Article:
It’s well known that the US Healthcare costs are skyrocketing. Estimates range from 15%-20% of US GDP – greater than any other developed nation in the world. Left unchecked, this will be a big burden that today largely falls on US employers and businesses. And these businesses have to pass on these costs to their customers, making them cost uncompetitive in an increasingly globalized world. I found the following recent articles very illuminating in describing the challenges in US Healthcare and the implications of globalization:
- The Big Idea: How to Solve the Cost Crisis in Health Care, Robert S. Kaplan and Michael E. Porter, Harvard Business Review, September 2011.
- The Risks and Reward of Health-Care Reform, Peter Orzag, Foreign Affairs, July/August 2011.
- How America Can Compete – Globalization and Unemployment, Michael Spence, Foreign Affairs, July/August 2011.
But the big question is what each of us can do individually, collectively in an organization, and in our ecosystem across organizations – nationally and globally.
On a recent weekend, on October 1, I attended a talk by Dr. Atul Gawande sponsored by the New Yorker magazine and IBM. This was preceded by an exclusive breakfast meeting with Atul. I was fortunate to be invited and I thank IBM for a very gracious invitation to this event hosted by Dr. Paul Grundy of IBM who is also President of Patient-Centered Primary Care Collaborative. At breakfast, I also got to spend some quality time with the publisher of the New Yorker and other doctors (all medical – not like the Poor Hungry Doctor (Ph. D.) kind, like yours truly!) who are all facing these challenges of the US Healthcare system.
During the breakfast event and the subsequent talk, much of the emphasis was on reducing costs and improving operational efficiencies in the US Healthcare system. Dr. Gawande was very effective in conveying his path breaking ideas on how checklists and coaching can greatly improve a surgeon’s performance and result in far better patient outcomes.
Dr. Gawande started with the premise that we all reach a plateau at one point or the other in our lives and careers. And as we push ourselves to become better at what we do, the marginal benefits of our efforts seem to be all for naught. So what can we do? How can we increase our operational efficiency? His recipe marries continuous learning with coaching.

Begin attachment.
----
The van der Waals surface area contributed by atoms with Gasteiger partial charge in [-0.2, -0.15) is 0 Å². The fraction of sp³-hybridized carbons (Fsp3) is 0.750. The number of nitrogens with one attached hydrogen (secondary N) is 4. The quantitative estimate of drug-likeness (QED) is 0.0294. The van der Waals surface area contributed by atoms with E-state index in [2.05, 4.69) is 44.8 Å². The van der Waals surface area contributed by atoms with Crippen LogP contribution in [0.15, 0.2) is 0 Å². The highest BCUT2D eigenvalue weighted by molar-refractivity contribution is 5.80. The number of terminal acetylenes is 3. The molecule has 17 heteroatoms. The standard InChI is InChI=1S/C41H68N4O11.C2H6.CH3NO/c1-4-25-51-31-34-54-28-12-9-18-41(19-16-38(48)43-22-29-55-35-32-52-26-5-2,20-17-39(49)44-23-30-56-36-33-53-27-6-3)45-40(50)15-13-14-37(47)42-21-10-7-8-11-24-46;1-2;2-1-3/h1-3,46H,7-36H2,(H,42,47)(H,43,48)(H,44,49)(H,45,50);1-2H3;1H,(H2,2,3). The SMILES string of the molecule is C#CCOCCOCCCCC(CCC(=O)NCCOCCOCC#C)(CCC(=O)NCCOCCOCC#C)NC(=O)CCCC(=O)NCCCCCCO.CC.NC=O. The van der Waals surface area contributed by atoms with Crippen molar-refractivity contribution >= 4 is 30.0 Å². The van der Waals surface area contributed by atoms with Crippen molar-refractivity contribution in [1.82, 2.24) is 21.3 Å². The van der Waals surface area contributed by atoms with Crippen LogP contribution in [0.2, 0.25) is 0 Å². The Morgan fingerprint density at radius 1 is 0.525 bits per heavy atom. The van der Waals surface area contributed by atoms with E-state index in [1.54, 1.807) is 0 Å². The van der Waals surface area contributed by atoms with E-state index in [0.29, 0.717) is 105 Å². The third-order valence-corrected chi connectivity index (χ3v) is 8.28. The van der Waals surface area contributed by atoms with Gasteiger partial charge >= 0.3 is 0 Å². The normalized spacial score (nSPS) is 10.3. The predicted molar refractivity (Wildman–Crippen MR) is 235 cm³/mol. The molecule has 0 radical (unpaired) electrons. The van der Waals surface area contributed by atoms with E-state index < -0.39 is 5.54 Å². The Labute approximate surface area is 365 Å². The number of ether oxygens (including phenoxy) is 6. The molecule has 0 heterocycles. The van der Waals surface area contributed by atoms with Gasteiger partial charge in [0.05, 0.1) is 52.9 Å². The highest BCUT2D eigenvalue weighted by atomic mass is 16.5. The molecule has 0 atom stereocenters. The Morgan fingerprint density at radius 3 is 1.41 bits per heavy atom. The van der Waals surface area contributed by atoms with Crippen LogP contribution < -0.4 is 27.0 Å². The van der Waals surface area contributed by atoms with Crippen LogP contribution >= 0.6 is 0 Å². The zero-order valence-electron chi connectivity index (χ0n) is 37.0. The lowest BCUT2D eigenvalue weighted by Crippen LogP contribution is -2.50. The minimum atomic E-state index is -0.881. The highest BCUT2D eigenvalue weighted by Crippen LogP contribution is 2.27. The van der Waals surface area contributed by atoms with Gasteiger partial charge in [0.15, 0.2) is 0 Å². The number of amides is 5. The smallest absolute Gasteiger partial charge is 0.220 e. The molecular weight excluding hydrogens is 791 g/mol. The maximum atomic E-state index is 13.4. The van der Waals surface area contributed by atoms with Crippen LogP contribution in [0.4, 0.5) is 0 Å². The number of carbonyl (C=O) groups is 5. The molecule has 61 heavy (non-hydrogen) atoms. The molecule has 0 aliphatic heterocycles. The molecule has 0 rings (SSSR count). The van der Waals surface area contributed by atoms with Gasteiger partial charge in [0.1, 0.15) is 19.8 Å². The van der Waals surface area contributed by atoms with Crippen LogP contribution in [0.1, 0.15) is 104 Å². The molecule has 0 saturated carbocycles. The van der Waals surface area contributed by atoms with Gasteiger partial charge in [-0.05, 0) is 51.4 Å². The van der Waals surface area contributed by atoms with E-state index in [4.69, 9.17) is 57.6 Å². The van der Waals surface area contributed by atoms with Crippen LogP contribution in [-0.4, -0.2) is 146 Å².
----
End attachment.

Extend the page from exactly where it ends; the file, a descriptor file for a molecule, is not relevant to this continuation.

I encourage everyone interested in this subject to read his recent article in the New Yorker and also his book on checklists. His book also covers other professions beyond surgeons including architects, athletes, etc. It stresses that in-addition to continuous learning throughout one’s life, a coach is an essential partner for continuous self-improvement in any profession particularly those that are knowledge based. This clearly includes mine – an Information Technology (IT) analyst and entrepreneur.
As IT professionals, our lives have become complex and is today’s harsh reality. We all have to do more with less as we all have less time and leaner budgets. And yet we also have to do more with more as we are drowned in data, interruptions, and regulations. This more or less is driving us nuts. Everything is escalating at a frantic rate and pace while margins continue to dwindle. We are constantly challenged to improve every day operationally in what we do.
Part of the problem is IT itself. IT in some ways has caused this problem and I think IT is also part of the solution. I constantly ask myself these reflective questions: Is speed a virtue? Is Big Data really that useful? Is constant improvement always better? I think the answer to these questions is the proverbial “Yes and No” which drives me further nuts. Being an engineer, I like the determinism of a precise unambiguous answer. I like the precision of checklists but clearly also appreciate the value of coaching! So it is Yes and No for me now on these philosophical issues.
While IT has made a very positive impact on improving the operational efficiencies of healthcare, also required are process innovations (some IT-enables and others require business incentives). In fact, in response to a question from the audience, Atul gave an example of how a surgeon in his hospital was able to take a standard but lower cost surgical gauze and then cut it so that it would be better fit for purpose or tuned to task rather than using the more expensive pre-cut gauze. This adjusted process was then adopted by several surgeons in the hospital resulting in substantial savings in operational costs while improving patient outcomes. This was clearly a business process innovation!
But IT must itself be tuned to task and fit for purpose. In short IT must become Smarter. It’s what IBM calls Smarter Computing. With Watson and other related Smart IBM efforts and with fostering collaboration the healthcare ecosystem (Dr. Grundy’s efforts), IBM is providing the incentive and impetus needed to help address the challenges with the US Healthcare system. With events such as the one on Oct/1, IBM and its partners are providing the mentoring and coaching for everyone touched by the healthcare system!